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Reaching Beyond
Our Borders


Ukraine Prosthetic Assistance Project – Report to USISPO from Jon Batzdorff

Based on conversations with the amputee veterans and prosthetists in Ukraine, it became clear that there was a need for help in the area of prosthetics and related rehabilitation. Specifically they needed assistance in fitting upper extremity and highly involved lower extremity amputees. The discussion that began in November developed into the ProsthetiKa Ukraine Prosthetic Assistance Project.

Ukrainian Canadian Congress Toronto and Canada Ukraine Foundation agreed to lead the project, and Jon Batzdorff of ProsthetiKa agreed to organize the technical aspects and assemble a team of…

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Batzdorff's Teaching
in Tanzania

Jon Batzdorff was contacted by the International Committee of the Red Cross (ICRC) / Special Fund for the Disabled to provide training in fitting above-the-knee amputees with ischial containment sockets.

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Al Ingersoll Working
in Bangladesh

Al Ingersoll, CPO, USISPO Education Chair

I was fortunate to visit Bangladesh this past year and meet with numerous people and organizations focused on the disability/rehabilitation sector. Bangladesh is well served by local organizations, (BRAC)

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USISPO Develops Code of Conduct for Humanitarian Assistance


Code of Conduct for Prosthetic and Orthotic Nongovernmental Humanitarian and Development Assistance

  1. An organization providing prosthetic/orthotic/mobility aid shall not discriminate on the basis of race, religion, nationality or political party in the selection of its projects or in the conduct of its operations.
  2. Assistance shall not require any political or religious endorsements or behavior in order to receive benefits.
  3. Assistance organizations shall respect the local customs and culture of the communities it serves.
  4. When possible, all attempts shall be made to encourage and support local capacity for providing prosthetic and orthotic and mobility services, including evaluations, fabrication, follow up and replacement.
  5. When possible, attempts shall be made to avoid creating dependence of the local community on the NGO for future follow up, adjustments, replacements, or for additional materials and supplies.
  6. In order to avoid creating ongoing dependence, when possible, materials will be used which can be found or acquired locally.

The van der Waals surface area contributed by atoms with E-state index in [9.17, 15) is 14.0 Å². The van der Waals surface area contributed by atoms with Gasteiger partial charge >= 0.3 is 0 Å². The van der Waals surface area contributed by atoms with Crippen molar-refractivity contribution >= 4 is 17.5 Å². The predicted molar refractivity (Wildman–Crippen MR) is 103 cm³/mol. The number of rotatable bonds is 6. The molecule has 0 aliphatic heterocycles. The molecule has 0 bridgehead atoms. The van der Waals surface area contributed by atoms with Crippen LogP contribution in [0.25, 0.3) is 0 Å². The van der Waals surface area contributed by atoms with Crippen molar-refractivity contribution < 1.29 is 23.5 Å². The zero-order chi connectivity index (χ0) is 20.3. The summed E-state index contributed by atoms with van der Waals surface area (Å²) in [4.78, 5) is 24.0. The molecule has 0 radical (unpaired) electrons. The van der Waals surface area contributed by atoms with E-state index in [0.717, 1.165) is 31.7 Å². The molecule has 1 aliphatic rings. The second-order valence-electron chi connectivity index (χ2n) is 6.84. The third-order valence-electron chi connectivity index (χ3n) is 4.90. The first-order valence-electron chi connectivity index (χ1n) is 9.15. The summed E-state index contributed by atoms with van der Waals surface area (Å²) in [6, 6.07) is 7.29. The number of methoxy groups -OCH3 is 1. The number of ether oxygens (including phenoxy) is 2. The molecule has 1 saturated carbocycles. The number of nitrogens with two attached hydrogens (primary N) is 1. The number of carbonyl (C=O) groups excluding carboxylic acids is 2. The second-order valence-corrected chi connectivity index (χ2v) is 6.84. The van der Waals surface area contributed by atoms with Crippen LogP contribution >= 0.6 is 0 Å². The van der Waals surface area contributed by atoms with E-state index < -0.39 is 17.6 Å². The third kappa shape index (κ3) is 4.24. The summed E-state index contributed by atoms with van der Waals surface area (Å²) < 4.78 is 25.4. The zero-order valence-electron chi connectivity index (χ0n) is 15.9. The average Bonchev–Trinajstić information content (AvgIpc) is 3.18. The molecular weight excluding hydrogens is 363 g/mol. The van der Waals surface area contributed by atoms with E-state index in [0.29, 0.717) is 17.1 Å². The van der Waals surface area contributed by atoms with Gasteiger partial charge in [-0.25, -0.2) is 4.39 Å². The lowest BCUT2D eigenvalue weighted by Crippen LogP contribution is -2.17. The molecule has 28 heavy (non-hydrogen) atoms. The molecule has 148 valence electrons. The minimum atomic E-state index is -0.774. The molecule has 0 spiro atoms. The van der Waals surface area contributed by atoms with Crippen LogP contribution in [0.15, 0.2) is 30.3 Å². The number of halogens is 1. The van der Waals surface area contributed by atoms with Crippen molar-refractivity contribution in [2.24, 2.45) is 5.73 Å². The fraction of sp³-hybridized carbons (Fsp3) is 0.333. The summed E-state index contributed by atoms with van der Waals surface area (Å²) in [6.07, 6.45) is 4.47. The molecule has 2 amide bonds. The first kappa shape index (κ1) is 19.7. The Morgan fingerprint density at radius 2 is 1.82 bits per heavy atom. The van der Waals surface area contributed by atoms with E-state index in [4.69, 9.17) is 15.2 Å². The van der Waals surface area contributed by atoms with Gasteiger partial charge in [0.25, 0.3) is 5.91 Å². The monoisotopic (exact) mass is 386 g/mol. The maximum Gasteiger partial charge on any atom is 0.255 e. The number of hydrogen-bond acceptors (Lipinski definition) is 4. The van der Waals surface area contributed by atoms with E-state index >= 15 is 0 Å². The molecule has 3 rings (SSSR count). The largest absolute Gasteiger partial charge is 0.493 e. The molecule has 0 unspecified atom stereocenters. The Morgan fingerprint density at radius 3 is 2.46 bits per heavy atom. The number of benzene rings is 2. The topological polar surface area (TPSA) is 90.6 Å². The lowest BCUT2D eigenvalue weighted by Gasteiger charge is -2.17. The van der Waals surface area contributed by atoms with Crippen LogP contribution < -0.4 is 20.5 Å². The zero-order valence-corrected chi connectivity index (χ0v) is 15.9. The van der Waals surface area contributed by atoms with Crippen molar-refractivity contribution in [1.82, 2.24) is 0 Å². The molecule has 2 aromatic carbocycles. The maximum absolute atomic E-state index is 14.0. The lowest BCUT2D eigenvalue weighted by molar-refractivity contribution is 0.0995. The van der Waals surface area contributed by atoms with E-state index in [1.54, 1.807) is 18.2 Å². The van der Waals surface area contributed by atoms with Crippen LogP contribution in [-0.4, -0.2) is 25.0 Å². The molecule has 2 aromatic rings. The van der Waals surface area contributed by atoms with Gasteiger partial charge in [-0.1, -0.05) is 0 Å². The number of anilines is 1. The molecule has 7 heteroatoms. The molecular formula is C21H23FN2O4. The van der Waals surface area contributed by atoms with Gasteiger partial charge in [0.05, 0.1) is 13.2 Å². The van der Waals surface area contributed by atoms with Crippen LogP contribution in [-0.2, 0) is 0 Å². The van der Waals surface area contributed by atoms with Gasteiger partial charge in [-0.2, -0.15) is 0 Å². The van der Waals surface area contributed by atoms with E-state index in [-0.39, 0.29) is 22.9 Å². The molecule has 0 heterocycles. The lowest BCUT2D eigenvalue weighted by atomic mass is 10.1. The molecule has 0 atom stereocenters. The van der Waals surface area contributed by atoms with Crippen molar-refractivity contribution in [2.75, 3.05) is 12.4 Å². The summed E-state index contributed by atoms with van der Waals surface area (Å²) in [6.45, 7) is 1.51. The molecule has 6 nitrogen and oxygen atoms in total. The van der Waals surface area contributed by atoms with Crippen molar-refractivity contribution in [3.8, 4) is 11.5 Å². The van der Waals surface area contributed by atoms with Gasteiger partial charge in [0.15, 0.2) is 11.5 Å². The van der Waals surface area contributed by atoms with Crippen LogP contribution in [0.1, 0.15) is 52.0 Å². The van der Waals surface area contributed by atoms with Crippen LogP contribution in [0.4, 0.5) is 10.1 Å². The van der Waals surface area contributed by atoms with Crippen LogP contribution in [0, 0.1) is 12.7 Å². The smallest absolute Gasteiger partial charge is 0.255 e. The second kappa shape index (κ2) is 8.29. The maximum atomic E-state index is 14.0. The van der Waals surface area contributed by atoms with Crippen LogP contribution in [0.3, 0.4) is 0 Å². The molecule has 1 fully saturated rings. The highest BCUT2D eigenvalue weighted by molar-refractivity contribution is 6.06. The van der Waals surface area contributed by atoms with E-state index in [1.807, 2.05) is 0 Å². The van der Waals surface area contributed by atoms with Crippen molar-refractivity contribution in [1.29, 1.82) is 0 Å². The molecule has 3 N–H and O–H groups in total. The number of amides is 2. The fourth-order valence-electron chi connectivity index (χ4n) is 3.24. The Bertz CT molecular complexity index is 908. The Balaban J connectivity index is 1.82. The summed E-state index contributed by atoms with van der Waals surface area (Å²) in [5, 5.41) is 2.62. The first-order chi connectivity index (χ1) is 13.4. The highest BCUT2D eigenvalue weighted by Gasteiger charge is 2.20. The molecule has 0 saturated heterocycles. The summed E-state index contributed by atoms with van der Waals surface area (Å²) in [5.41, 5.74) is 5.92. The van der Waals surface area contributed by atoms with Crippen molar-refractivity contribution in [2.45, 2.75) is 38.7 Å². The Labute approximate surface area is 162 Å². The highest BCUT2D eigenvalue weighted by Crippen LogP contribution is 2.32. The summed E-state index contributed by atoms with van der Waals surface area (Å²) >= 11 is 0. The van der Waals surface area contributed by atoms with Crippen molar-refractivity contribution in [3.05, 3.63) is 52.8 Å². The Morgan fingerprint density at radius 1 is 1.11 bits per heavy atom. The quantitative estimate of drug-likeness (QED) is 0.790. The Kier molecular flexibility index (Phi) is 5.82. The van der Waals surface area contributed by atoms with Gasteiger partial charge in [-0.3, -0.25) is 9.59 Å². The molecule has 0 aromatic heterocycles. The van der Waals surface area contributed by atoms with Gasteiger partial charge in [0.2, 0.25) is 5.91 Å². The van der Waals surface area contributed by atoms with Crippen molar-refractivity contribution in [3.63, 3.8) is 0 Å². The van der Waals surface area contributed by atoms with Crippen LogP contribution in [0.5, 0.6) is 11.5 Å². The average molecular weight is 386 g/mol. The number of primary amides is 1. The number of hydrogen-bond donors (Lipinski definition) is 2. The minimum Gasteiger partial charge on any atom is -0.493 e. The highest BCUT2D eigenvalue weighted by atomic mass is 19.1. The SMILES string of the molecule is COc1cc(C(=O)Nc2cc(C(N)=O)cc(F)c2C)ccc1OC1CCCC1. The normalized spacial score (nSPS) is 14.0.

7. Attempts will be made to assure that existing local service providers are not adversely affected by the organization's activities such as when the organization provides services to recipients who would otherwise be served by local service providers.
  8. When possible attempts will be made to coordinate efforts, planning, and delivering of services with the local community, with local service providers and with the recipients of the service.
  9. Though humanitarian assistance responds to emergency needs and may not consider developing local capacity as its primary goal, the organization should, when possible, include development efforts in its programming.

Numerous organizations now offer prosthetic, orthotic and mobility assistance to communities in developing countries. Assistance ranges from direct fittings, donations of materials, supplies, used prostheses, wheelchairs, and shoes, to building clinics and training local practitioners.

Many non-governmental organizations (NGOs) claim to be humanitarian and may have the best of intentions but are in fact disruptive to the community they serve. Some provide free services which drive local prosthetists out of business, some introduce new techniques which require components or materials that are difficult to obtain locally and thereby encourage dependency.

Borrowing from the efforts and ideas of the International Committee of the Red Cross which developed a "Code of Conduct" for disaster relief, US ISPO developed a "Conduct for International Non-Governmental Prosthetics, Orthotics, and Mobility Assistance".

The Code generally suggests that aid should not have political or religious strings attached, that building and supporting local capacity is valued over blindly handing out direct services or materials, and that every attempt is made to avoid creating dependence.

Jonathan Batzdorff, chair of the International Outreach Committee of US ISPO explained, "The Code of Conduct is strictly voluntary. Organizations are asked to look at the Code, and to adopt and abide by its principles. We are not trying to police the activities of NGO's, only to maintain the high integrity and reputation of the prosthetics and orthotics assistance community, and to codify our ethical standards."

For more information contact Jonathan Batzdorff, CPO.

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